Quadratus (3), the author of an apology for the Christians, presented to the emperor Hadrian (regn. 117-138). Eusebius (H. E. iv. 3) says the work was still in circulation in his time and that he himself was acquainted with it. He quotes one sentence which proves, as he observes, the great antiquity of the work. Quadratus remarks that the Saviour's miracles were no transient wonders, but had abiding effects. Those who had been cured or raised from the dead did not disappear, but remained for a considerable time after the Saviour's departure, some even to the times of Quadratus himself. Accordingly Quadratus is called a disciple of the apostles by Eusebius in his Chronicle, under the 8th year of Hadrian according to the Armenian, the 10th according to the Latin.
St. Jerome twice (de Vir. Ill. 19; Ep. 70,
ad Magnum) identifies the apologist with Quadratus, bp. of Athens, and
states that the apology was presented when Hadrian visited Athens and was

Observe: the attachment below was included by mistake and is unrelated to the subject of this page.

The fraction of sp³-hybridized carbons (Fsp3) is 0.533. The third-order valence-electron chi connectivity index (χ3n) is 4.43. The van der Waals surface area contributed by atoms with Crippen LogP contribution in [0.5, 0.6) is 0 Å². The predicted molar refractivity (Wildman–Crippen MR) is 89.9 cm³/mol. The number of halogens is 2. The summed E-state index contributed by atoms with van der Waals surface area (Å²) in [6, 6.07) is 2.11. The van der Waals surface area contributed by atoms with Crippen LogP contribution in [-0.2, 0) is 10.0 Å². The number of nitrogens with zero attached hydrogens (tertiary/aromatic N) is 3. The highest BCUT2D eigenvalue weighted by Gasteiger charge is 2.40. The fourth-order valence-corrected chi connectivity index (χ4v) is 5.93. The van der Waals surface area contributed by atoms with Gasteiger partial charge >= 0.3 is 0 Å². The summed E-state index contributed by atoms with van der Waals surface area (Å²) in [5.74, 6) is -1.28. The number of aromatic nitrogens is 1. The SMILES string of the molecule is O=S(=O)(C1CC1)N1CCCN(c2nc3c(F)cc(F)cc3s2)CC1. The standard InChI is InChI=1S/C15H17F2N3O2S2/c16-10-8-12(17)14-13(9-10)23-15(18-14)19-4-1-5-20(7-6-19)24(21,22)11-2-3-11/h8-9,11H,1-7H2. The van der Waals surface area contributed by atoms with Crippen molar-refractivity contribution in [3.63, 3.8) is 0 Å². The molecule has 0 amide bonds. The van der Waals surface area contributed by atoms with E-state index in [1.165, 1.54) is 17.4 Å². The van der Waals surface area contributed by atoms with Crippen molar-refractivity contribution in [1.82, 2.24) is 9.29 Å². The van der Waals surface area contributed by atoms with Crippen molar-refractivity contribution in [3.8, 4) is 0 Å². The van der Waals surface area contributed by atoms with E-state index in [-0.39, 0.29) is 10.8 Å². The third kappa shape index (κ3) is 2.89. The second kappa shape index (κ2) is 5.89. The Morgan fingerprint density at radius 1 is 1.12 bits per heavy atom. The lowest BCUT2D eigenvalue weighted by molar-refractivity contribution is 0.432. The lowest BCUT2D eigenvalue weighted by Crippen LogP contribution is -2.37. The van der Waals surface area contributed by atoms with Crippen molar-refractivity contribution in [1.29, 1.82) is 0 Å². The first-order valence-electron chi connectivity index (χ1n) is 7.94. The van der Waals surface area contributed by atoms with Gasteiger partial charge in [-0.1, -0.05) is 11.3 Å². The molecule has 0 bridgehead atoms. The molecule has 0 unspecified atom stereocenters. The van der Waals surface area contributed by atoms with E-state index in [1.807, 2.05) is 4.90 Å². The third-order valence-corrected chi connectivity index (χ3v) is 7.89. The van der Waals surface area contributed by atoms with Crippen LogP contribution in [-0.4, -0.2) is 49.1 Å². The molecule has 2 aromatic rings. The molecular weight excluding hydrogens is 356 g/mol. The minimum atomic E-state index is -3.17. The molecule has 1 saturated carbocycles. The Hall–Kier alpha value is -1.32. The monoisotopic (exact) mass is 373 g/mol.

initiated in the Eleusinian mysteries. On chronological grounds we must reject
this identification. For it is improbable that any one contemporary with
subjects of our Lord's miracles should survive to 170. We may doubt also whether
the apologist resided at Athens. A writer against the Montanists (ap.
Eus. H. E. v. 17) contrasts the behaviour of the Montanist prophetesses
with that of those recognized in the church as prophets, e.g. the
daughters of Philip, Ammia, and Quadratus. Eusebius evidently understood the
reference to be a Quadratus of whom he speaks (H. E. iii. 37) under the
reign of Trajan, and who is apparently the apologist.
His Apology seems to have survived until 6th cent., for several passages were quoted in controversy between the monk Andrew and EUSEBIUS (86) (Phot. Cod. 162). Cf. Zahn, Forschungen (1900), vi. 41; Harnack; Gesch. der Alt.-Chr. Lit. i. 95; ii. 1, 269-271.
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